“I gave you empty stomachs in every city and lack of bread in every town, yet you have not returned to me,” declares the Lord (4:6 NIV).
Last time, we saw that the women of Israel had sinned in wayward lust, in oppressing the poor, and in by being enslaved to alcohol. Next, the prophet Amos pointed out other sins of all the people.
They sinned in their acts of worship (4:4-5). Probably there is no wrong indicated by “leaven” (cf. Leviticus 7:13). By the way, beware of simplistic interpretation that assumes that every occurrence of a symbol or figure of speech must mean the same thing in every context, as this example illustrates. The problem of Israel was their religious pride. They were involved in religious rituals and gloried in them. Contrast Galatians 6:14.
Two actions that demonstrated the waywardness of the people. Bethel, which was the place of “Jacob’s ladder”, but which also had become the place of one of Jeroboam’s golden calves, was their favorite place of religious perversity. Gilgal, which was the place of Israel’s first camp in the Promised Land (cf. Ho 9:15), had become another place of rebellion against the Lord. Past experiences in special places cannot provide grace. God deals with us in the present tense. Is he changing you now?
They sinned in spite of corrective judgments (4:6-11). Notice the recurring refrain or chorus: “yet you have not returned to me”. It is used five times. We might expect judgments to change people. We ought to respond positively to correction, but often we do not. Grace changes people, and not harsh experiences.
The judgments recorded here are just what God said he would do if Israel sinned and departed from him. This is in agreement with the principle asserted in 3:7. Let’s look at these judgments in the light of God’s previously announced threat of judgment (Deuteronomy 28:15ff).
- Empty stomachs – Deuteronomy 28:53; 2 Kings 8:1
- Withheld rain – Deuteronomy 11:17; 28:23; 2 Chronicles 7:13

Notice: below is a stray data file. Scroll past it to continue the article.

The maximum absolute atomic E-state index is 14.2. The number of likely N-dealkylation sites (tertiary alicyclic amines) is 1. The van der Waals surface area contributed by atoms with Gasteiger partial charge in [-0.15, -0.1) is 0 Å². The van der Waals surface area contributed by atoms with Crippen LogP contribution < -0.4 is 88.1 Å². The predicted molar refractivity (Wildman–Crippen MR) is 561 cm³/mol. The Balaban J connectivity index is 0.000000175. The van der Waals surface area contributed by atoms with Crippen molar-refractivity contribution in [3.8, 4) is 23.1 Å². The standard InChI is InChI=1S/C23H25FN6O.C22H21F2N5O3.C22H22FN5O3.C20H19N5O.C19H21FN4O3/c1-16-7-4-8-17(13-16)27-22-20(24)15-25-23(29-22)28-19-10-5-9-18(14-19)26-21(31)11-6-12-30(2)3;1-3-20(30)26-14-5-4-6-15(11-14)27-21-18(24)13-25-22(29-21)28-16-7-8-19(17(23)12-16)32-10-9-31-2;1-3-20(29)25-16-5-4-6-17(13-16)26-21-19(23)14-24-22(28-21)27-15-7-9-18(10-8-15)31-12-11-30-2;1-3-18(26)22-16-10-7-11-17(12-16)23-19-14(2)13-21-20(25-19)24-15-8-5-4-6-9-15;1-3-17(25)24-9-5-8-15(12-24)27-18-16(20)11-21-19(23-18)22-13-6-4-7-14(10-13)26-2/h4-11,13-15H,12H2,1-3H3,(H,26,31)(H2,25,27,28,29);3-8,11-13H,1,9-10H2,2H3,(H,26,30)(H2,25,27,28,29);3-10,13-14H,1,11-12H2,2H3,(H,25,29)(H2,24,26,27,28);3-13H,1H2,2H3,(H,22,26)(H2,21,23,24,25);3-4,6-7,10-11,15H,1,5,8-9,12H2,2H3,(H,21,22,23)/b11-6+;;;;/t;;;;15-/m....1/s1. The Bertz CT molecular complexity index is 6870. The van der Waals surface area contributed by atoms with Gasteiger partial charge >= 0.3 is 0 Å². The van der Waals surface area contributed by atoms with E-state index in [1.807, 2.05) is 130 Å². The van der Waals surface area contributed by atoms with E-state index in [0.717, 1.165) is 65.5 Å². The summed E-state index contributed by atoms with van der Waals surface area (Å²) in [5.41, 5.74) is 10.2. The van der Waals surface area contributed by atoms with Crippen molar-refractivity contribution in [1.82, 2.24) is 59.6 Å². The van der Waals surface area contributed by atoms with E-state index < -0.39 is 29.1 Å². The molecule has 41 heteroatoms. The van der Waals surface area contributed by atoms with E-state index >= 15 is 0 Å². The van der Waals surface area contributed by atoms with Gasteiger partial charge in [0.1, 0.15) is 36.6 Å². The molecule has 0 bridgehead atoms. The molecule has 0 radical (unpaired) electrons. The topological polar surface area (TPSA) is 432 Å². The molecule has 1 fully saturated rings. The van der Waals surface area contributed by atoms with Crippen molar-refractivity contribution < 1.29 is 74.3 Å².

- Blight and mildew – Deuteronomy 28:22
- Locusts – Deuteronomy 28:38, 42; 2 Chronicles 7:13
- Plagues – Deuteronomy 28:22,27-28,35,59-61; 2 Chronicles 7:13
Here are important truths to put to our hearts:
- What God says, God does. Do not put God to the test.
- We should look for God’s hand in everyday events. In daily events we should seek God and ask, “Is there something I should be learning?”
- Every believer is a “snatched one” (4:11; cf. Zechariah 3:2). It is important to keep this in mind to prevent spiritual pride. We are not here because we are better than others, but only because of God’s free and sovereign grace (1 Corinthians 4:7; 15:10).
The verdict announced to them because of their sin (4:12-13).
Israel must face God. There would be no escape (4:12). We must listen to God’s warnings while there is hope (Proverbs 29:1; Isaiah 55:6-7). Compare the situation in Exodus 19:15-16, where they were told to prepare to receive God’s law.
Israel must have a proper concept about the God they would face (4:13). They needed to consider God from what he does. The Lord is Creator, Revealer, and Preserver. They must turn immediately to God in repentance and faith. And they must consider God properly from his name. It proclaims his ability to do what he says. He is the Lord God Almighty. We must properly revere God’s name. It reveals all that he is. He is able to speak and to do.
The serious situation of Israel was that they would not return to the Lord, in spite of all that he had done to correct them. They would not stop and think. We should. God gave Israel harsh judgments, but they refused to repent. Has God done anything like that in our days. What about the Covid-19 pandemic? Yet people have refused to repent and to ask the Sovereign God for mercy. This has been a strong warning from God to whom we must give account. Lord God, give us grace to learn from what you are now doing in our world, so that we will turn toward you!
Grace and peace,